Faindouran to Loch Builg
Saturday 17th May
Start 9:30, finish 2:30, 14.9km
It was quite a cold night. In the tent, my Silva ADC recorded a low of 2c, the coldest night on the Challenge apart from the night at Glen Mazeran. The wind had dropped overnight. However, the skies were clear and the early morning sun warmed my tent, drying off some of the dew and condensation. An hour later the wind started to pick up again and clouds started to build, suggesting it might rain later.
There wasn’t a huge hurry as today’s walk was on good tracks and we were aiming to camp somewhere between Loch Builg and Corndavon. As I was packing, I was greeted by another Challenger, Rod MacDonald. He had camped below Bynack More and had started early. Rather than taking the longer route we had used on the previous day, he had made the short cut over rougher ground. He was making for Corndavon today.
By the time we set off, it was a lot cloudier than earlier and quite windy. Even though the walk to the Linn of Avon from Faindouran is on a LRT, it is an attractive walk. Unfortunately, the tops were under cloud making it less interesting, but we bowled along at a good pace.
Dave and I chatted away, which seemed to eat up the miles. Dave’s feet were a bit sore so a shortish day suited him. I had camped at Loch Builg a few years ago, so knew we could stop there if necessary. The only things of note along the way was a strange arrangement of stones at one point on the track and (sadly) a couple of dead adders.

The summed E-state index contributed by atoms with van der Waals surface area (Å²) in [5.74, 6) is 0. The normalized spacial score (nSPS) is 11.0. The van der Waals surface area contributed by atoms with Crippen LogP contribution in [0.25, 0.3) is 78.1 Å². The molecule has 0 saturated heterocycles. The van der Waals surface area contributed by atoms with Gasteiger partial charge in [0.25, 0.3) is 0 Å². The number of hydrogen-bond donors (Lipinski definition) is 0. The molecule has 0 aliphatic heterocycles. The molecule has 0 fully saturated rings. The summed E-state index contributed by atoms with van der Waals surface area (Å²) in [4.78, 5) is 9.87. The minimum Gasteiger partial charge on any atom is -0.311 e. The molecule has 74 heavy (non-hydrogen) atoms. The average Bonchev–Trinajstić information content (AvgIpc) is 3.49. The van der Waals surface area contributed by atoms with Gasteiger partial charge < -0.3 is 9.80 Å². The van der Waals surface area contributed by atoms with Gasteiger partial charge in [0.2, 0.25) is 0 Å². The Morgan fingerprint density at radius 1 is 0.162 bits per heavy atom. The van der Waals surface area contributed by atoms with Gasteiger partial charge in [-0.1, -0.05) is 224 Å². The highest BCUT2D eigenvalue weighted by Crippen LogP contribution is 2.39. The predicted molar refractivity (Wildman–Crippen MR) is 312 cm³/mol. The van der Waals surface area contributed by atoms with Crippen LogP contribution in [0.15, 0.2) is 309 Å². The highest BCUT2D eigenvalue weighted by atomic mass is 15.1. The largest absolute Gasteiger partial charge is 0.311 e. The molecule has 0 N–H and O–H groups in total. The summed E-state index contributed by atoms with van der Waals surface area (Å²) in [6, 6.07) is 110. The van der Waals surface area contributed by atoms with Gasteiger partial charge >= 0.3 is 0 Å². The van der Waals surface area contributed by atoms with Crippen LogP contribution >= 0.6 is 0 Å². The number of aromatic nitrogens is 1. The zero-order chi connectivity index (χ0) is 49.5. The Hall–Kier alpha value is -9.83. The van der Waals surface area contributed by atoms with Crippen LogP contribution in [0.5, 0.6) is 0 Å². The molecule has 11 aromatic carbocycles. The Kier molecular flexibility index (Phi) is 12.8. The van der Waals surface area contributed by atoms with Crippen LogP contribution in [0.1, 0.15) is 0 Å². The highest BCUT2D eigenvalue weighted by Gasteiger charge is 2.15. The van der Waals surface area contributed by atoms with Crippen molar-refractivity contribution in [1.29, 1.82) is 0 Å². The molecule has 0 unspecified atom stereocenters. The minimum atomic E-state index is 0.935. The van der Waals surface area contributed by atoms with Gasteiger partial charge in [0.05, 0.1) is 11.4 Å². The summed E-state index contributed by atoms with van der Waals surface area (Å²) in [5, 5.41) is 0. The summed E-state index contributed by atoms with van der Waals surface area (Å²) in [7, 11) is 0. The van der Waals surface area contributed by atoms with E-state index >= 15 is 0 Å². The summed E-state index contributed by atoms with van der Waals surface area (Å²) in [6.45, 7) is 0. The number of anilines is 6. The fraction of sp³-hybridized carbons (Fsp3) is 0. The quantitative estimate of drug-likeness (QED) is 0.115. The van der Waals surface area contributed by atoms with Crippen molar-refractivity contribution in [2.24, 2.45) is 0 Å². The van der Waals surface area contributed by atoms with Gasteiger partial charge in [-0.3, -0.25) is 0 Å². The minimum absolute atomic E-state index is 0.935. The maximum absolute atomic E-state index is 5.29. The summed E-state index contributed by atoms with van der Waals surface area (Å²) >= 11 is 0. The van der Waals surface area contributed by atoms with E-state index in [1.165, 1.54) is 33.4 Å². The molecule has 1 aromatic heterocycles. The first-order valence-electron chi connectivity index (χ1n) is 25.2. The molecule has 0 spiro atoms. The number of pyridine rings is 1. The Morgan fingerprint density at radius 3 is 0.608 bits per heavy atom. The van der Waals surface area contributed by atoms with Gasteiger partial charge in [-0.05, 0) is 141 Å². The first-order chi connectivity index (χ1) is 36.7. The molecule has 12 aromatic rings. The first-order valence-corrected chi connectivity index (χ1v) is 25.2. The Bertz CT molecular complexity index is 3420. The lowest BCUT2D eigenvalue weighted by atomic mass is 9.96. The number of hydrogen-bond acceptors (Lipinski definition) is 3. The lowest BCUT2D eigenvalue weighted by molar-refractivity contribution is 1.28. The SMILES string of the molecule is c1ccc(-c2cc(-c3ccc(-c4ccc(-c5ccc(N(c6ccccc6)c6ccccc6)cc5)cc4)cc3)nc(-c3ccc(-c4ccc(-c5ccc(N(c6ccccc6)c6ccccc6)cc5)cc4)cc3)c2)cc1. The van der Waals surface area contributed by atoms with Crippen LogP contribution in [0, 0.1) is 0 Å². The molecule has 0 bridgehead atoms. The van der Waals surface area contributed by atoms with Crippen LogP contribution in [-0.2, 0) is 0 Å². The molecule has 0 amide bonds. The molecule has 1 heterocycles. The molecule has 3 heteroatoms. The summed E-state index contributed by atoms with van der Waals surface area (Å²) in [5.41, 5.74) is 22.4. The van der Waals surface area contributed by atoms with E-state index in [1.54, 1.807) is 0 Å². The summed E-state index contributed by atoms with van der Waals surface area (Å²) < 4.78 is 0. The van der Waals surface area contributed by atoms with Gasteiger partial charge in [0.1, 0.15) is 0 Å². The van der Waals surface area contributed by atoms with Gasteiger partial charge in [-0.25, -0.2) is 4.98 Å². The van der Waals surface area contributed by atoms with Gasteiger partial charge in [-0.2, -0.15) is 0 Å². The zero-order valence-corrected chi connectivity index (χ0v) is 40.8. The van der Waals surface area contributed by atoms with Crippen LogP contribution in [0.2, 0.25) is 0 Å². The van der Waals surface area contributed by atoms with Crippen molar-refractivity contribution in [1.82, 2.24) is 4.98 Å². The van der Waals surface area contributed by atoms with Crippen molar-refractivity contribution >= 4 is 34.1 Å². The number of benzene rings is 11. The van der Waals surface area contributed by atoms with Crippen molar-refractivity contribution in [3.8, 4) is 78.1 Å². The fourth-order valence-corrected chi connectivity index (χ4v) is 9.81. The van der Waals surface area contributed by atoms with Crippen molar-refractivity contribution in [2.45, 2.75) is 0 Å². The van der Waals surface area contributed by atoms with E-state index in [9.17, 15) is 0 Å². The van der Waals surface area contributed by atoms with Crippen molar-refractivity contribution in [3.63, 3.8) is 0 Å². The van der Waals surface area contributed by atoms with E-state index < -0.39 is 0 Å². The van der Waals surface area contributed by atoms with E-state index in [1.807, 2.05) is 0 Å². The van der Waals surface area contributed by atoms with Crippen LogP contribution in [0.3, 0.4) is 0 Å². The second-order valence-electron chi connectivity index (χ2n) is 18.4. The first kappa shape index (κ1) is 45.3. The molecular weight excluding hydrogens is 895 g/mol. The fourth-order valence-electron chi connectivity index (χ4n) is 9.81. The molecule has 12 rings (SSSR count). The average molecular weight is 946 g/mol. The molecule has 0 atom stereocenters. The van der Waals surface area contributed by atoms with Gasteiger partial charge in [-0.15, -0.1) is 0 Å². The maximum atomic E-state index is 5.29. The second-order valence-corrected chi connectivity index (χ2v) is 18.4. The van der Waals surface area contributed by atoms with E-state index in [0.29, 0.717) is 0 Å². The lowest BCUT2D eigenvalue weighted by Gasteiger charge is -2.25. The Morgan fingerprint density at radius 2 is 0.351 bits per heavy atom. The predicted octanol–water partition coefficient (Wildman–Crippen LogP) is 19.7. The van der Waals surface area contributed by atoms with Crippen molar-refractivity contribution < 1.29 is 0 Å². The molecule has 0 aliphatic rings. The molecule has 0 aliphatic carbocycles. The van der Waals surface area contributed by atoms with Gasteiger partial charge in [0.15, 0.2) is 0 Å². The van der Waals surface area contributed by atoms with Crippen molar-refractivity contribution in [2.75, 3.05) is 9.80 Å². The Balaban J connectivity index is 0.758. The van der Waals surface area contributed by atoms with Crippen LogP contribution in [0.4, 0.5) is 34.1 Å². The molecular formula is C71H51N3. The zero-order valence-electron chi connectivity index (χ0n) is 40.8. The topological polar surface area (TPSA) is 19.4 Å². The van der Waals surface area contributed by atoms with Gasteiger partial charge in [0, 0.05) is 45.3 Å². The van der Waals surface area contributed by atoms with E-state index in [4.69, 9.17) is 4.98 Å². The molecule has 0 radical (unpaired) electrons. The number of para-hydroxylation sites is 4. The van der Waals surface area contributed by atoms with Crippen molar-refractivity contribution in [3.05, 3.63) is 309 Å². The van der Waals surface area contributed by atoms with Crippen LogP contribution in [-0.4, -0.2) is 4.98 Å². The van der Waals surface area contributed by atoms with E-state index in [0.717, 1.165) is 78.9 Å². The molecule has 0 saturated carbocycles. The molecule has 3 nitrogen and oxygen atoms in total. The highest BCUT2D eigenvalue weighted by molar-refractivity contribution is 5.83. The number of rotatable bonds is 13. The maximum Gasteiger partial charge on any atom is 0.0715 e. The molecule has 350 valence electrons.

By midday we had reached the Linn of Avon. As we approached the bridge over the Builg Burn, we spotted a figure reclining on the far bank. As we approached I realised it was the famous Humphrey Weightman. We took our packs off and sat on the grass for a chat. Not long afterwards, Jonathan Smith arrived as well.
It was cool in the wind and Humphrey decided to leave. We sheltered beneath the bank of the bridge and had a quick bite to eat. I remarked that it felt like it could rain. We didn’t hang around too long. As we walked up Glen Builg, there were a few spots of rain.
Again, this was a delightful walk and we passed some good places to camp, but we wanted to make Loch Builg at the very least. Although the Builg Burn wasn’t high, I put on my waders to cross. I also used them to cross the Feith Laoigh.
As we got to the other side, it looked very dark behind us and there were the first spots of proper rain. We put on our waterproofs just in time. We only walked a few hundred metres when I spotted a possible place to camp. We were very close to where we needed to be, so I suggested that rather than pushing on in the rain, we should pitch here and have the afternoon off. Dave’s feet were sore and there was no real need to go on.
After pitching the tents and collecting some water, we dived into our tents and it started to rain in earnest. It turned into a really unpleasant afternoon and I was glad to be sheltering in my tent. There wasn’t much to do other than make tea and listen to music. However, it was much better than being outside.
It wasn’t until early evening that the rain relented and the wind abated somewhat. Yet again, the weather and the timing of the rain had worked out well, giving us the option of an early finish. The next day’s walk into Ballater was very manageable and mostly on tracks, so it shouldn’t present a problem. It also suited to give Dave’s feet a bit of a rest. All in all, it had been another good day.